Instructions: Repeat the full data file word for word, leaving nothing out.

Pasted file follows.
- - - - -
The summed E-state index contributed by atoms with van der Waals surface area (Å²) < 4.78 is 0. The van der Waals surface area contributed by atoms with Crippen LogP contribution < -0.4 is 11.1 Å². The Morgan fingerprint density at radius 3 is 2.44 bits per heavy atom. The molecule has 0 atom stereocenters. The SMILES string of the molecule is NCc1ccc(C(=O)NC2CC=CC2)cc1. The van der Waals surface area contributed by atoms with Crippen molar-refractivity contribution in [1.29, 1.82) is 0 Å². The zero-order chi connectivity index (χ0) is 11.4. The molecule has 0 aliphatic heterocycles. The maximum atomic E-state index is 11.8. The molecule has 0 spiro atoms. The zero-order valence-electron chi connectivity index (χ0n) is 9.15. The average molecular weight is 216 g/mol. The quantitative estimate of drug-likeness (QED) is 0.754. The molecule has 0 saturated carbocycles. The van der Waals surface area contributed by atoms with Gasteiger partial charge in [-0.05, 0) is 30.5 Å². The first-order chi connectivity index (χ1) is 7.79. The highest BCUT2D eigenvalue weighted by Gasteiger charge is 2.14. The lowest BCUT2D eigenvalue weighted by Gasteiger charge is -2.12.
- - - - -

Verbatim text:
The summed E-state index contributed by atoms with van der Waals surface area (Å²) < 4.78 is 0. The van der Waals surface area contributed by atoms with Crippen LogP contribution < -0.4 is 11.1 Å². The Morgan fingerprint density at radius 3 is 2.44 bits per heavy atom. The molecule has 0 atom stereocenters. The SMILES string of the molecule is NCc1ccc(C(=O)NC2CC=CC2)cc1. The van der Waals surface area contributed by atoms with Crippen molar-refractivity contribution in [1.29, 1.82) is 0 Å². The zero-order chi connectivity index (χ0) is 11.4. The molecule has 0 aliphatic heterocycles. The maximum atomic E-state index is 11.8. The molecule has 0 spiro atoms. The zero-order valence-electron chi connectivity index (χ0n) is 9.15. The average molecular weight is 216 g/mol. The quantitative estimate of drug-likeness (QED) is 0.754. The molecule has 0 saturated carbocycles. The van der Waals surface area contributed by atoms with Gasteiger partial charge in [-0.05, 0) is 30.5 Å². The first-order chi connectivity index (χ1) is 7.79. The highest BCUT2D eigenvalue weighted by Gasteiger charge is 2.14. The lowest BCUT2D eigenvalue weighted by Gasteiger charge is -2.12.